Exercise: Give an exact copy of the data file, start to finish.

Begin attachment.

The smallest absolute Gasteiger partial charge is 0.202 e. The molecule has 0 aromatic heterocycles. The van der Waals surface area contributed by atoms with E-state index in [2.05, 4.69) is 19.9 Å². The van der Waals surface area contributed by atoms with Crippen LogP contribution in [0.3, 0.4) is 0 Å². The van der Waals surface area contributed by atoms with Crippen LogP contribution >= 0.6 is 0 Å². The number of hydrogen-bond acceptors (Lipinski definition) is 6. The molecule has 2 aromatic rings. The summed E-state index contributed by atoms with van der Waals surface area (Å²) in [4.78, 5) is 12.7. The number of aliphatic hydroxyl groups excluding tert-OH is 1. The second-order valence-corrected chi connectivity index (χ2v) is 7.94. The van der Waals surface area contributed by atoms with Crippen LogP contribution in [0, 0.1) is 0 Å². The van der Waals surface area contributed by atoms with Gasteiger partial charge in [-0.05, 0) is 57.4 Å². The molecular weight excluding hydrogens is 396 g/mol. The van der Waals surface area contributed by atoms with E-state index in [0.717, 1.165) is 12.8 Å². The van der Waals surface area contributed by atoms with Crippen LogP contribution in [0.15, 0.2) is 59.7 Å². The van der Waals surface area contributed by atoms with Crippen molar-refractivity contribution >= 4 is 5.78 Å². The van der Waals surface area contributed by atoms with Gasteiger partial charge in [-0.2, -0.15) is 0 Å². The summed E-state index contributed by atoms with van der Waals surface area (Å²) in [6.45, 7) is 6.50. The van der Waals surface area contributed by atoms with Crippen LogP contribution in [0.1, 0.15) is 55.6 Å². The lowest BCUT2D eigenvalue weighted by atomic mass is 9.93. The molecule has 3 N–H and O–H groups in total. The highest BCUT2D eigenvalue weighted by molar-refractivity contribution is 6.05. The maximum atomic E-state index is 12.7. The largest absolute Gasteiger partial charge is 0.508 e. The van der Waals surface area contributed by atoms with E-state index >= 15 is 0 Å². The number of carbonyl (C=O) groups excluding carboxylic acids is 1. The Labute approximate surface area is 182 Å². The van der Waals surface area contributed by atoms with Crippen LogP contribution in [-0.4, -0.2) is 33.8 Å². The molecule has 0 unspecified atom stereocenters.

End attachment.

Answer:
The smallest absolute Gasteiger partial charge is 0.202 e. The molecule has 0 aromatic heterocycles. The van der Waals surface area contributed by atoms with E-state index in [2.05, 4.69) is 19.9 Å². The van der Waals surface area contributed by atoms with Crippen LogP contribution in [0.3, 0.4) is 0 Å². The van der Waals surface area contributed by atoms with Crippen LogP contribution >= 0.6 is 0 Å². The number of hydrogen-bond acceptors (Lipinski definition) is 6. The molecule has 2 aromatic rings. The summed E-state index contributed by atoms with van der Waals surface area (Å²) in [4.78, 5) is 12.7. The number of aliphatic hydroxyl groups excluding tert-OH is 1. The second-order valence-corrected chi connectivity index (χ2v) is 7.94. The van der Waals surface area contributed by atoms with Crippen LogP contribution in [0, 0.1) is 0 Å². The van der Waals surface area contributed by atoms with Gasteiger partial charge in [-0.05, 0) is 57.4 Å². The molecular weight excluding hydrogens is 396 g/mol. The van der Waals surface area contributed by atoms with E-state index in [0.717, 1.165) is 12.8 Å². The van der Waals surface area contributed by atoms with Crippen LogP contribution in [0.15, 0.2) is 59.7 Å². The van der Waals surface area contributed by atoms with Crippen molar-refractivity contribution >= 4 is 5.78 Å². The van der Waals surface area contributed by atoms with Gasteiger partial charge in [-0.2, -0.15) is 0 Å². The summed E-state index contributed by atoms with van der Waals surface area (Å²) in [6.45, 7) is 6.50. The van der Waals surface area contributed by atoms with Crippen LogP contribution in [0.1, 0.15) is 55.6 Å². The lowest BCUT2D eigenvalue weighted by atomic mass is 9.93. The molecule has 3 N–H and O–H groups in total. The highest BCUT2D eigenvalue weighted by molar-refractivity contribution is 6.05. The maximum atomic E-state index is 12.7. The largest absolute Gasteiger partial charge is 0.508 e. The van der Waals surface area contributed by atoms with E-state index >= 15 is 0 Å². The number of carbonyl (C=O) groups excluding carboxylic acids is 1. The Labute approximate surface area is 182 Å². The van der Waals surface area contributed by atoms with Crippen LogP contribution in [-0.4, -0.2) is 33.8 Å². The molecule has 0 unspecified atom stereocenters.